• How will the goods and services be produced?
    • Who will get the goods and services?
    • How will the system accommodate change?
chapter 5 the market system
Chapter 5: The Market System
  • Functional distribution of income
    • Wages and salaries, rent, interest, corporate profits, proprietor's income
  • Personal distribution of income
  • Business types
    • Sole proprietorship (1 owner)
    • Partnership (2+ owners)
    • Corporations (many owners)
      • Principle-agent problem
chapter 5 role of government
Chapter 5: Role of Government
  • Providing stable foundation and promoting competition
  • Lessen income inequality
    • Transfer payments, market intervention, taxation
  • Correct spillovers
    • Overallocation: Legislation & taxes
    • Underallocation: Granting subsidies
  • Provide public goods
  • Purchases 18% of US output
    • Pensions/income security, national defense, healthcare, interest on public debt
  • State governments have different trends
    • Rely on sales and excise tax for revenue and spend on education and public welfare
chapter 6 international linkages
Chapter 6: International Linkages
  • Goods and services flows or Trade Flows

Exports and imports of goods and services

  • Capital and Labor Flows or Resource Flows

Immigration and emigration between countries as well as production facilities that are placed in other countries

  • Information and technology flows

Information shared between multiple countries about products, prices, interest rates etc.

Technology created in America is sent to outside countries and vice versa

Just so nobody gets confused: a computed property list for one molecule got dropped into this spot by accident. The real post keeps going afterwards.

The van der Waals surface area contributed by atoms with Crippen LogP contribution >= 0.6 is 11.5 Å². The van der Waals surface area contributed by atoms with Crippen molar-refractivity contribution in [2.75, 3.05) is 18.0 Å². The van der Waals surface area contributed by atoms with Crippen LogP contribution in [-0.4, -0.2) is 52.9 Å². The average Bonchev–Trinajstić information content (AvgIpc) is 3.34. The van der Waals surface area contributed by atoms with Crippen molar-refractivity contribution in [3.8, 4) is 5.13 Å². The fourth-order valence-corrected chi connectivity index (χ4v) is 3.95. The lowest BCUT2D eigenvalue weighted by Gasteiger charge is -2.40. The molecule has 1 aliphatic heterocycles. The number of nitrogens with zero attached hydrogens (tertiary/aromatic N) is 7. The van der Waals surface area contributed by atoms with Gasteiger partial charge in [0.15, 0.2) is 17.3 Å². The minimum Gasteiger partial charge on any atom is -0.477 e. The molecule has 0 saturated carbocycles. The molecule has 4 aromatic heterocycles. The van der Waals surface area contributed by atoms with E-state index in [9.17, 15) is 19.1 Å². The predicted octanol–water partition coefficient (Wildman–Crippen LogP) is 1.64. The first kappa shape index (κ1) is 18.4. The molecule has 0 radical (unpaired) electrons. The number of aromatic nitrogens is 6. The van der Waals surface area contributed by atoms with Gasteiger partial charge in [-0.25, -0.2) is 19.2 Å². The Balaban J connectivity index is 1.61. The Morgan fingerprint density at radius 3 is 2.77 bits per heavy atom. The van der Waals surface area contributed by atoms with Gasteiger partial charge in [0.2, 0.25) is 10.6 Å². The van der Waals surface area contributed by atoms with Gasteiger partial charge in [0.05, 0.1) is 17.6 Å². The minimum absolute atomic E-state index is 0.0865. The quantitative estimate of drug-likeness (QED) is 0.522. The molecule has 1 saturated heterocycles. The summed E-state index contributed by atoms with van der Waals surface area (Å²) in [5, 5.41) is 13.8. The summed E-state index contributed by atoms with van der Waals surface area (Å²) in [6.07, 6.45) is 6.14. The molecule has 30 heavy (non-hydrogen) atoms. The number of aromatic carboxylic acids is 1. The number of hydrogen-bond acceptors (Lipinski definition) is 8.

• Financial Flows

Money flow between countries

chapter 6 role of tariffs
Chapter 6: Role of Tariffs
  • Decreases competition

With more barriers, importers want less trade with the tariffing country and decreases competition

  • Increases production at home

With less competition, there is a better market at home for the certain item and thus production of that item increases

  • Appeases to people politically

Tariffs benefit people at home and make them more content with the government

chapter 6 important tariffs and trade agreements
Chapter 6: Important Tariffs and Trade Agreements
  • Smoot-Hawley Tariff Act

A large tariff on all imports into America which led to retaliation tariffs which greatly damaged the world economy. Arguably led to the Great Depression

  • Reciprocal Trade Agreements

Decreased tariffs to relieve the Depression with two main features

Decreased tariffs up to 50%

All decreases in Tariffs would apply to other nations as well

  • General Agreement on Tariffs and Trade (GATT)

Treaty between 23 countries based on three principles:

Equal, nondiscriminatory trade between member countries

Reduction of tariffs between member countries

Elimination of import quotas

chapter 6 important tariffs and trade agreements pt 2
Chapter 6: Important Tariffs and Trade Agreements Pt.2
  • World Trade Organization (WTO)

GATT’s successor that included 145 nations and oversees trade agreements between members

  • European Union (EU)

A combination of 25 European countries (as of 2004) that made a trade bloc. A trade bloc is a group of countries having common identity, economic interests and trade rules. Led to unity among the European nations after WW II and the Cold War. Helped make the Euro

  • North American Free Trade Agreement (NAFTA)

Established a completely free trade zone between America, Canada and Mexico

fiscal policy vs monetary policy
Fiscal Policy vs. Monetary Policy
  • Fiscal Policy: Government policies that use spending and taxes to grow the economy (Controlled by Congress)
  • Monetary Policy: A central bank’s changing of the money supply to help the economy (Controlled by the Federal Reserve)
types of fiscal policy
Types of Fiscal Policy
  • Expansionary Fiscal Policy
    • Increase government spending
    • Reduce taxes
    • Creates budget deficit
    • Fights unemployment and recession
  • Contractionary Fiscal Policy
    • Decreased government Spending
    • Increased taxes
    • Creates budget surplus
    • Fights inflation